Unfortunately, too much of Florida’s population consists of poor Caribbean immigrants/refugees, senior citizens, and people who don’t actually live there during most of baseball season.

2 years ago

Its a lot of ifs.

Will both markets build new taxpayer funded stadiums for a 40 game season? Hmmmm…. it seems the Tampa area fans think if they can just relocate to a new Tampa area stadium the revenue problems will at least improve.

Will the owners approve it? Its an important precedent, with benefits to at least some teams (reduced AL East travel for the division), but issues as well (another Canadian border issue set). And there’s the possibility of reducing Revenue Sharing payments to the Rays. A big incentive to duplicate the experiment in other RS recipient markets. Perhaps a massive problem for Minor League markets too.

Is Montreal currently in Toronto’s MLB market designation meaning payment to the Jays?

Can they even do so without violating the terms of their lease through 2027 in St Pete? Looks like a likely legal matter. Sure you’ve addressed these latter 2 issues elsewhere.

Will it result in significant added revenues net? montreal’s comment here suggests there is demand (the standard response of a market based fan – the Field of Dreams voice speaks). I expect the 2 TV markets alone could improve revenue (or at least transfer some from others , but also prompts market area concerns, potentially marginally for NY and Boston in northern NY state and Vermont, as well as Toronto in a significant way.

Presumably Tampa’s ownership has answers here?

2 years ago
Reply to  Michael Lortz

Technically, Tampa should already be part of the Rays’ market, since the term “Tampa Bay” refers to the body of water in the first place and as such implies that their market covers both sides of the bay. It’s like how the Minnesota Twins are named as such to apply equally to both Minneapolis and St. Paul.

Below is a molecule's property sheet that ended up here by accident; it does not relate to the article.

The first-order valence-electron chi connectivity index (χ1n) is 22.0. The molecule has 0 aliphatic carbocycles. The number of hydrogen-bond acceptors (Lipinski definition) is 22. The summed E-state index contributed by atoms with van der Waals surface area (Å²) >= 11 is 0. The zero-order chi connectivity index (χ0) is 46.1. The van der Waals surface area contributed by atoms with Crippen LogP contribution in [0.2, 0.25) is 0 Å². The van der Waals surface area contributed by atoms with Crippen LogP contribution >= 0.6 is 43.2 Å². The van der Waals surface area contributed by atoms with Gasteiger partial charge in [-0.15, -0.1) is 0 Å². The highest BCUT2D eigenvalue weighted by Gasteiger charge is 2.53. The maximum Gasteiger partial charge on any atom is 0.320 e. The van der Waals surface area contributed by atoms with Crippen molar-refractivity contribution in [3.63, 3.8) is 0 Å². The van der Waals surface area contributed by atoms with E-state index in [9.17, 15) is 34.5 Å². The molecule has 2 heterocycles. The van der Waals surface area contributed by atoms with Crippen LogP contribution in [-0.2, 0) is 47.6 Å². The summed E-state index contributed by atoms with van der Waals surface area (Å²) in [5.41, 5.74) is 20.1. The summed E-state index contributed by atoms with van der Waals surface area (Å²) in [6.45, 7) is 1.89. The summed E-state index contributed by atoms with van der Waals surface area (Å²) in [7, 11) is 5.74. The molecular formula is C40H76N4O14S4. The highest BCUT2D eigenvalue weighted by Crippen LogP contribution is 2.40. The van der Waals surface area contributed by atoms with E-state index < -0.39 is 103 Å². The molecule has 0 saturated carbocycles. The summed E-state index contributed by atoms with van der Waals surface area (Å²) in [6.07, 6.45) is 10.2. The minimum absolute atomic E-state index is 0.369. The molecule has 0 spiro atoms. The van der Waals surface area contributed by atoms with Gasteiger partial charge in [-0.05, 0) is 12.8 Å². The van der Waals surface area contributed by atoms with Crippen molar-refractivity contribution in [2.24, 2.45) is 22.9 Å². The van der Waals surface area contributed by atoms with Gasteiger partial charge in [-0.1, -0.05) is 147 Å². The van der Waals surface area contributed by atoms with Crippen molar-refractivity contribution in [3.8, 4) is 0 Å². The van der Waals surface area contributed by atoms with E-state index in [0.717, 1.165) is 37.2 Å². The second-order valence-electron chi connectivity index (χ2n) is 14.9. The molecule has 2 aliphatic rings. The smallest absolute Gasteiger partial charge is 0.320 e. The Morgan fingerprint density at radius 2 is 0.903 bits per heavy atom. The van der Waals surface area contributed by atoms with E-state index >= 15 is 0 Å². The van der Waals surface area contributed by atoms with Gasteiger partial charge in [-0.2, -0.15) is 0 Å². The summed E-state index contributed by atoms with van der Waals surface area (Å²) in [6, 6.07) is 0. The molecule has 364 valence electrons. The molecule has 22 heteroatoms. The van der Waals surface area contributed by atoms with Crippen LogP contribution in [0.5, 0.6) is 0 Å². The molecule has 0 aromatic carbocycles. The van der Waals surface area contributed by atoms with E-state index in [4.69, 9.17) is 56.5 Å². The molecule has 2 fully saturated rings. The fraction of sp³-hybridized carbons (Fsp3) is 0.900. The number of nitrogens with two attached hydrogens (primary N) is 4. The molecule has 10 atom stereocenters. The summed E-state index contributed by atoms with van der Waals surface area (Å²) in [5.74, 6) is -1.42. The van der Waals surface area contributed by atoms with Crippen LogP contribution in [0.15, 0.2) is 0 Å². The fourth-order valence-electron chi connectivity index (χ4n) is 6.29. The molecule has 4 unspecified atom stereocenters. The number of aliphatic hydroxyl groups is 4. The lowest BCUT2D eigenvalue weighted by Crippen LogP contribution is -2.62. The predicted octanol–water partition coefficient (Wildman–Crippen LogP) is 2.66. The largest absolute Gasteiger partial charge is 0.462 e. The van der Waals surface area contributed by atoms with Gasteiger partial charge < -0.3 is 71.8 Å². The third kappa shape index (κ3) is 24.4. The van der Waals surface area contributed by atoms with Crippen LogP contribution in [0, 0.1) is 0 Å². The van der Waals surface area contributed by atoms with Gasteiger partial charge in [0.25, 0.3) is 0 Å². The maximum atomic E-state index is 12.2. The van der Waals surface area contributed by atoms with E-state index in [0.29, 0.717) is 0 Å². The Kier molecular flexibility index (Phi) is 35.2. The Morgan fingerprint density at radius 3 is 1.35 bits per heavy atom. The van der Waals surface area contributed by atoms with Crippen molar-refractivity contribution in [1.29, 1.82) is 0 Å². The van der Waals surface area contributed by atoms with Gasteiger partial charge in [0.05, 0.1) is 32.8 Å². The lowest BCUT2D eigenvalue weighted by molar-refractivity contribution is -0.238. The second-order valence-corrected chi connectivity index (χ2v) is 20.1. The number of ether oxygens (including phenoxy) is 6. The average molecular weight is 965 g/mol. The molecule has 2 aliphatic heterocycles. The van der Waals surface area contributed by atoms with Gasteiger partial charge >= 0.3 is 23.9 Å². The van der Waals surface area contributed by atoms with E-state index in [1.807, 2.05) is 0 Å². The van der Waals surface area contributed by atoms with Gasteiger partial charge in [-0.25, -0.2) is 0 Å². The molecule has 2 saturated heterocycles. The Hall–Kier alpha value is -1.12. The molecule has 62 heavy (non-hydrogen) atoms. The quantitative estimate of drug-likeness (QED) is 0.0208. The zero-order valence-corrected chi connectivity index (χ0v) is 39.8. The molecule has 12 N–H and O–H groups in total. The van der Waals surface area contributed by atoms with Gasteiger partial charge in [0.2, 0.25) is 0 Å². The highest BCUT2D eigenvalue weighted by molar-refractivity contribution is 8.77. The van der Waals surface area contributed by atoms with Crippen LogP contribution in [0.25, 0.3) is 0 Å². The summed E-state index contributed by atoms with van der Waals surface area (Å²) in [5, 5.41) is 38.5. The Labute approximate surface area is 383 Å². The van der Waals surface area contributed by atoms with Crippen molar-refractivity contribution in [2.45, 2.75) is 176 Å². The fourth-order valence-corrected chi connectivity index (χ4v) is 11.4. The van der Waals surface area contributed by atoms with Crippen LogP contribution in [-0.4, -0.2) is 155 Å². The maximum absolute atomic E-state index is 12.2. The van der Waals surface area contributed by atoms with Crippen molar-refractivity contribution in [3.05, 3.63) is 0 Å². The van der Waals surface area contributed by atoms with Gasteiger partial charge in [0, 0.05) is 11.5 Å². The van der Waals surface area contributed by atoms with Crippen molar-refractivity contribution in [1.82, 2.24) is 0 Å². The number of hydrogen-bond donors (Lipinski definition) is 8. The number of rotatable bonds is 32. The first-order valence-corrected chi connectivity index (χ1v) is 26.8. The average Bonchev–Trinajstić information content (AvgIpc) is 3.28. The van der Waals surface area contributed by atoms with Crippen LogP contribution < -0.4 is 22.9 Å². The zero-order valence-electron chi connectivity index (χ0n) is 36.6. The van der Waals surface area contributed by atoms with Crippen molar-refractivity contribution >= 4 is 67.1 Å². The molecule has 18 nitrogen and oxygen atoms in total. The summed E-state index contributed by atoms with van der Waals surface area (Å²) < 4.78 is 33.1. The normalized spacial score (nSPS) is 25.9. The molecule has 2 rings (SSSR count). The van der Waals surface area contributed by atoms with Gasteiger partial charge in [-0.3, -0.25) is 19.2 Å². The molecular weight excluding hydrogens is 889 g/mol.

Johnnie T
2 years ago

I think it could work better if the Sister City was kind of in the same region. Of the weaker markets out there, I am thinking , Oakland and Sacramento, Cleveland and Columbus or Buffalo, and Cincinnati and Indianapolis. Perhaps Tampa could try Orlando instead. Can’t think of someone for KC, Milwaukee, or Pittsburgh. But really, most of the big AAA cities could support a partial MLB franchise…

2 years ago

Such a plan might help their revenues, but its effect will be limited as long as baseball teams still draw a large chunk of their revenue from ticket sales. No matter how many home sites you may have, each team is only allowed a total of 81 home games, and using smaller stadiums severely limits how many tickets can be sold per game. (Sure, the Rays don’t sell many tickets now, anyway, but that’s beside the point.)

I’ve said it before, but the best thing the Rays could do would be to simply move out of the Snowbird State entirely. Any Florida team is always going to have at least some difficulties generating revenue when the people with the most money don’t live there during most of baseball season.

However, I do applaud you for correctly identifying Frankenstein as the doctor rather than the monster. It’s quite annoying when people make that mistake.

2 years ago

The Rays are posturing, just as the Athletics, hoping to gain pressure over the public officials, from outpouring public support, to get their perfect business situation where they have a larger than life stadium with surrounding around that they have the rights to develop. Oh, and the taxpayers fund it. Most people are aware by now that taxpayer stadiums are not a sound idea. Teams like the Rays still can afford to build their own stadium, even if it has to be more modest, which considering how the Trop looks with fans in the stands wouldn’t be outrageous. I just don’t like how the MLB is allowed to bully fanbases by holding loyalties, cherished memories, and all that sentimentality hostage. Just man up and pay for the stadiums yourself you big monopoly b*stards!

2 years ago

The Rays have every reason to want to double their revenue, but zero reason to want to double their expenses. So why not just keep expenses the same? The reason teams that spend very little money isn’t because their owners lack resources; it’s because additional dollars spent won’t bring commensurate revenue. TB consistently builds 90-win teams with $75M so why would they ever bother spending $100M+? There’s no incentive.